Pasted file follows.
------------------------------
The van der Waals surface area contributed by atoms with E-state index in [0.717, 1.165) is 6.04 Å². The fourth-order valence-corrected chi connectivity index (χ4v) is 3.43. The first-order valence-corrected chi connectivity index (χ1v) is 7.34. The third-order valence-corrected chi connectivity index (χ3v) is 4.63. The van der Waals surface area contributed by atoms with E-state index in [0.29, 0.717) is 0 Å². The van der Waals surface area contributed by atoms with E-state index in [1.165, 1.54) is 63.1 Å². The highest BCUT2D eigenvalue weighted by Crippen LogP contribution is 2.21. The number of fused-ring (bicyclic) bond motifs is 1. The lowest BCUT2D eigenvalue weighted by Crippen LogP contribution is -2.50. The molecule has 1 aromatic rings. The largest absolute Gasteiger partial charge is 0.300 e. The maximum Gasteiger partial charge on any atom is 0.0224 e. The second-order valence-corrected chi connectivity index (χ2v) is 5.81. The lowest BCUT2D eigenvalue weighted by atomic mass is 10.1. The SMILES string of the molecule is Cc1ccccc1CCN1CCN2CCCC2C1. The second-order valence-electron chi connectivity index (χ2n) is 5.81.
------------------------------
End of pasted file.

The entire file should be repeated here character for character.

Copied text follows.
The van der Waals surface area contributed by atoms with E-state index in [0.717, 1.165) is 6.04 Å². The fourth-order valence-corrected chi connectivity index (χ4v) is 3.43. The first-order valence-corrected chi connectivity index (χ1v) is 7.34. The third-order valence-corrected chi connectivity index (χ3v) is 4.63. The van der Waals surface area contributed by atoms with E-state index in [0.29, 0.717) is 0 Å². The van der Waals surface area contributed by atoms with E-state index in [1.165, 1.54) is 63.1 Å². The highest BCUT2D eigenvalue weighted by Crippen LogP contribution is 2.21. The number of fused-ring (bicyclic) bond motifs is 1. The lowest BCUT2D eigenvalue weighted by Crippen LogP contribution is -2.50. The molecule has 1 aromatic rings. The largest absolute Gasteiger partial charge is 0.300 e. The maximum Gasteiger partial charge on any atom is 0.0224 e. The second-order valence-corrected chi connectivity index (χ2v) is 5.81. The lowest BCUT2D eigenvalue weighted by atomic mass is 10.1. The SMILES string of the molecule is Cc1ccccc1CCN1CCN2CCCC2C1. The second-order valence-electron chi connectivity index (χ2n) is 5.81.